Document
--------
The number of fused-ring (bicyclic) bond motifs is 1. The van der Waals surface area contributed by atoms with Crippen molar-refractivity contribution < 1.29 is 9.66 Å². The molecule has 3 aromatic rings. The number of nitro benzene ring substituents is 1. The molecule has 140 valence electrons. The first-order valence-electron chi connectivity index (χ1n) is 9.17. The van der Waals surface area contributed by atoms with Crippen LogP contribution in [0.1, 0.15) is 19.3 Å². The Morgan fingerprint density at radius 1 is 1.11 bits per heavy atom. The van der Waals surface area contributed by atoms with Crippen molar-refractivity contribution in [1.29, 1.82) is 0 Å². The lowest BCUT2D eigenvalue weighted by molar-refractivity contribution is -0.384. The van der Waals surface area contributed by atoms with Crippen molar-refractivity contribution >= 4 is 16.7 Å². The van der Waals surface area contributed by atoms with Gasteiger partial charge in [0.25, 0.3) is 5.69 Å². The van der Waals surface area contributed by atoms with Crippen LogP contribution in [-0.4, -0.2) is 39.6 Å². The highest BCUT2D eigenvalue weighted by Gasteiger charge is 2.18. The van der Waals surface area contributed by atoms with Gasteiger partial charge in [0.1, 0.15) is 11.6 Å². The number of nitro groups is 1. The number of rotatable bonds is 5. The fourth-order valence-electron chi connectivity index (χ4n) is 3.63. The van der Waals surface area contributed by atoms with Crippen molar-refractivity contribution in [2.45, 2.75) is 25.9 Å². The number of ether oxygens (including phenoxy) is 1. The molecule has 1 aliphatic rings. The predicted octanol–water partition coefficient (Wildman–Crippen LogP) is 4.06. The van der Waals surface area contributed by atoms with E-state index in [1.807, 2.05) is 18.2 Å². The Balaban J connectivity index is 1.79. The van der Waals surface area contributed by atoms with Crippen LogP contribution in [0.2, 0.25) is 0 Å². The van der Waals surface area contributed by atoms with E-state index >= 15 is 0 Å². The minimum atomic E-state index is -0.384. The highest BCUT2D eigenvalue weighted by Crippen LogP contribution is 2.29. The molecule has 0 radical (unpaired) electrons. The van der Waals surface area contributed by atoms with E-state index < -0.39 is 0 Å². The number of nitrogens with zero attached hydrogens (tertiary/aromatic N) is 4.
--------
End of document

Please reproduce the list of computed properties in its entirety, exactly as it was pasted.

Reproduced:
The number of fused-ring (bicyclic) bond motifs is 1. The van der Waals surface area contributed by atoms with Crippen molar-refractivity contribution < 1.29 is 9.66 Å². The molecule has 3 aromatic rings. The number of nitro benzene ring substituents is 1. The molecule has 140 valence electrons. The first-order valence-electron chi connectivity index (χ1n) is 9.17. The van der Waals surface area contributed by atoms with Crippen LogP contribution in [0.1, 0.15) is 19.3 Å². The Morgan fingerprint density at radius 1 is 1.11 bits per heavy atom. The van der Waals surface area contributed by atoms with Crippen molar-refractivity contribution in [1.29, 1.82) is 0 Å². The lowest BCUT2D eigenvalue weighted by molar-refractivity contribution is -0.384. The van der Waals surface area contributed by atoms with Crippen molar-refractivity contribution >= 4 is 16.7 Å². The van der Waals surface area contributed by atoms with Gasteiger partial charge in [0.25, 0.3) is 5.69 Å². The van der Waals surface area contributed by atoms with Crippen LogP contribution in [-0.4, -0.2) is 39.6 Å². The highest BCUT2D eigenvalue weighted by Gasteiger charge is 2.18. The van der Waals surface area contributed by atoms with Gasteiger partial charge in [0.1, 0.15) is 11.6 Å². The number of nitro groups is 1. The number of rotatable bonds is 5. The fourth-order valence-electron chi connectivity index (χ4n) is 3.63. The van der Waals surface area contributed by atoms with Crippen molar-refractivity contribution in [2.45, 2.75) is 25.9 Å². The number of ether oxygens (including phenoxy) is 1. The molecule has 1 aliphatic rings. The predicted octanol–water partition coefficient (Wildman–Crippen LogP) is 4.06. The van der Waals surface area contributed by atoms with E-state index in [1.807, 2.05) is 18.2 Å². The Balaban J connectivity index is 1.79. The van der Waals surface area contributed by atoms with Crippen LogP contribution in [0.2, 0.25) is 0 Å². The van der Waals surface area contributed by atoms with E-state index >= 15 is 0 Å². The minimum atomic E-state index is -0.384. The highest BCUT2D eigenvalue weighted by Crippen LogP contribution is 2.29. The molecule has 0 radical (unpaired) electrons. The van der Waals surface area contributed by atoms with E-state index < -0.39 is 0 Å². The number of nitrogens with zero attached hydrogens (tertiary/aromatic N) is 4.